FFRF Action Fund is monitoring a troubling religious-right trend: opposition to no-fault divorce.
Brought to light most recently by the abhorrent video of right-wing provocateur Steven Crowder berating his eight-months-pregnant wife, and his subsequent grandstanding, a religious-right campaign against divorce is becoming a new way to control women.
No-fault divorce recognizes that individuals have the right to dissolve their marital union without having to assign blame or prove fault. This approach acknowledges the autonomy and personal agency of individuals in making decisions about their own lives and relationships. However, according to the Christian Institute, a religious advocacy group in the United Kingdom, no-fault divorces further tear at the fabric that holds together the family unit. This group makes the grossly misguided argument that no-fault divorce exacerbates the strain on spouses, children and society. A healthy divorce, in the right circumstances, can actually benefit a child’s mental well-being.
Make no mistake about it, at the heart of the issue lies an outright attack on women’s autonomy. No-fault divorce is often a way for a spouse to end an abusive marriage — physically, emotionally or otherwise — without needing to meet a certain arbitrary standard set by a court. Women have the right to define the terms and boundaries of their relationships, including the decision to end their marriage. No-fault divorce respects this fundamental right and offers a more equitable and compassionate approach to dissolving a marriage. However, to misogynists like Crowder and others, no-fault divorce leaves them without the control over their wives that they so deeply desire and feel entitled to.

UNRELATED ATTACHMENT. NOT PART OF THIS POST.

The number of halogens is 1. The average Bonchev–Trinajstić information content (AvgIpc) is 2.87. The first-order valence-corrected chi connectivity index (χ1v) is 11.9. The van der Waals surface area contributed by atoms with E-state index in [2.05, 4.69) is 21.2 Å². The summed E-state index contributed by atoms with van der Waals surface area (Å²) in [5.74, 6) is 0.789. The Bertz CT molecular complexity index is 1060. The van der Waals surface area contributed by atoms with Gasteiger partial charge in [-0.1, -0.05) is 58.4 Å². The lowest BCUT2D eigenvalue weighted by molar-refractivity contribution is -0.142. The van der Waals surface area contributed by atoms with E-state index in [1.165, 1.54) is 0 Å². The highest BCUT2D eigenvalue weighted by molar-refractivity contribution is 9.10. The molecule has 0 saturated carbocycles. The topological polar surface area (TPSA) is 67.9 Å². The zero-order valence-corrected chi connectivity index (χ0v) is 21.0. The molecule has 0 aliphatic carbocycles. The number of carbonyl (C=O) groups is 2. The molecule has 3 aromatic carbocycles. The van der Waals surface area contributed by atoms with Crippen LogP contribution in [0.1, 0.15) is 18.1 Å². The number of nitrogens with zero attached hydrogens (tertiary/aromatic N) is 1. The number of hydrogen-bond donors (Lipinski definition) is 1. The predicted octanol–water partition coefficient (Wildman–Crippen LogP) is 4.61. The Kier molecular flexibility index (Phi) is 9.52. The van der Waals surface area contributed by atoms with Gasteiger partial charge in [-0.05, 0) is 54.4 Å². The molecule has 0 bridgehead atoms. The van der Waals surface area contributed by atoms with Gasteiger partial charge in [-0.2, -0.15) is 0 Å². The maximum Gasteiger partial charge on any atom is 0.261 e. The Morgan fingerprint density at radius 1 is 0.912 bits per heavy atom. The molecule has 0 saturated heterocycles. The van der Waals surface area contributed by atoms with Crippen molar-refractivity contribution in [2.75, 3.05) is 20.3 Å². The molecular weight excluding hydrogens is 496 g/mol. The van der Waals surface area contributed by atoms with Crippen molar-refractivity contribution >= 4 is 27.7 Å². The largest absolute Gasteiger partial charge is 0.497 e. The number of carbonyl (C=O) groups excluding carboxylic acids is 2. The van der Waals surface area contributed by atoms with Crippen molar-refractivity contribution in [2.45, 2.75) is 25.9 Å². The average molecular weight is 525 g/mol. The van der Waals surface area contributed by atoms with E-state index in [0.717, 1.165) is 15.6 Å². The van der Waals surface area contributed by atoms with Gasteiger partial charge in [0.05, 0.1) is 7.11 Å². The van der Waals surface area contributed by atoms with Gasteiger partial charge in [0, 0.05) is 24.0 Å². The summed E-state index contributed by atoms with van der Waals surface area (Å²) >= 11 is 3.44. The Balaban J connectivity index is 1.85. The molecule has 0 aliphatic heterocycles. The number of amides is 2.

Marriage is a civil institution that should not be subject to religious dogma. No-fault divorce aligns with the principles of secularism, equality and personal freedom, ensuring that all individuals have the right to dissolve their marriage if they so choose. The narrative pushed by the religious right that divorce is responsible for the decay of the family unit is wrong, and frankly dangerous. Forcing couples to stay in an incompatible, potentially violent relationship has the exact opposite effect of what opponents of no-fault divorces are seeking: Evidence indicates that being forced to stay in tumultuous relationships is harmful to children and can subject them to negative lasting effects. Through no-fault divorce, couples can part ways amicably, minimizing the negative impact on any children involved.
As of 2023, all 50 states allow divorce without requiring fault. As we continue to see the degradation of women’s rights, and the promotion of religion in government, the issue of no-fault divorce will be an interesting development to track on the legislative front. States to watch include Nebraska, Texas and Louisiana, all of which have addressed the issue in some capacity in recent years. It is worth noting — and it should come as no surprise — that the Texas bill was authored by Matt Krause, a former legislator and currently an attorney at the Christian nationalist First Liberty Institute.
FFRF Action Fund rejects the nonsensical claim that no-fault divorce should be banished because it will lead to frivolous divorces and, ultimately, the breakdown of the family unit. We will work to support the continued recognition of no-fault divorce as an essential aspect of personal freedom and equality.